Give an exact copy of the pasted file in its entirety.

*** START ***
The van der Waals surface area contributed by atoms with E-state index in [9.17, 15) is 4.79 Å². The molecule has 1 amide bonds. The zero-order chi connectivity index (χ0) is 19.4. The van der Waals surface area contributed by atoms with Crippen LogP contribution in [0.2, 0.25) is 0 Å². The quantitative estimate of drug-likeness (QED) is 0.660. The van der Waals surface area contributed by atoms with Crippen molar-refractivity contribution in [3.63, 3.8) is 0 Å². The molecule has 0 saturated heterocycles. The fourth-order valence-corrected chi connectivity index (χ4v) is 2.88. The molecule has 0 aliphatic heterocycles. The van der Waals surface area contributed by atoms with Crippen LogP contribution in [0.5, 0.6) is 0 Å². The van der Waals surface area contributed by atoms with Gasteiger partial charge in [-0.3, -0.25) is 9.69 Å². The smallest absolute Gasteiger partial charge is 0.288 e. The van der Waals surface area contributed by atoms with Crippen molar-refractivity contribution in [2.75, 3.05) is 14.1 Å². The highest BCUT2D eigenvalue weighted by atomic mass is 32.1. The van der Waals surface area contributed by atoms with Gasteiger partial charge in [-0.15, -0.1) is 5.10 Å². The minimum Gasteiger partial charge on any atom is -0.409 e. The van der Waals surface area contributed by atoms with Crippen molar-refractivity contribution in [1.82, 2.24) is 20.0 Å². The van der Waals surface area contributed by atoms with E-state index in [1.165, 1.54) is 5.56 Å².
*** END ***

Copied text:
The van der Waals surface area contributed by atoms with E-state index in [9.17, 15) is 4.79 Å². The molecule has 1 amide bonds. The zero-order chi connectivity index (χ0) is 19.4. The van der Waals surface area contributed by atoms with Crippen LogP contribution in [0.2, 0.25) is 0 Å². The quantitative estimate of drug-likeness (QED) is 0.660. The van der Waals surface area contributed by atoms with Crippen molar-refractivity contribution in [3.63, 3.8) is 0 Å². The molecule has 0 saturated heterocycles. The fourth-order valence-corrected chi connectivity index (χ4v) is 2.88. The molecule has 0 aliphatic heterocycles. The van der Waals surface area contributed by atoms with Crippen LogP contribution in [0.5, 0.6) is 0 Å². The van der Waals surface area contributed by atoms with Gasteiger partial charge in [-0.3, -0.25) is 9.69 Å². The smallest absolute Gasteiger partial charge is 0.288 e. The van der Waals surface area contributed by atoms with Crippen molar-refractivity contribution in [2.75, 3.05) is 14.1 Å². The highest BCUT2D eigenvalue weighted by atomic mass is 32.1. The van der Waals surface area contributed by atoms with Gasteiger partial charge in [-0.15, -0.1) is 5.10 Å². The minimum Gasteiger partial charge on any atom is -0.409 e. The van der Waals surface area contributed by atoms with Crippen molar-refractivity contribution in [1.82, 2.24) is 20.0 Å². The van der Waals surface area contributed by atoms with E-state index in [1.165, 1.54) is 5.56 Å².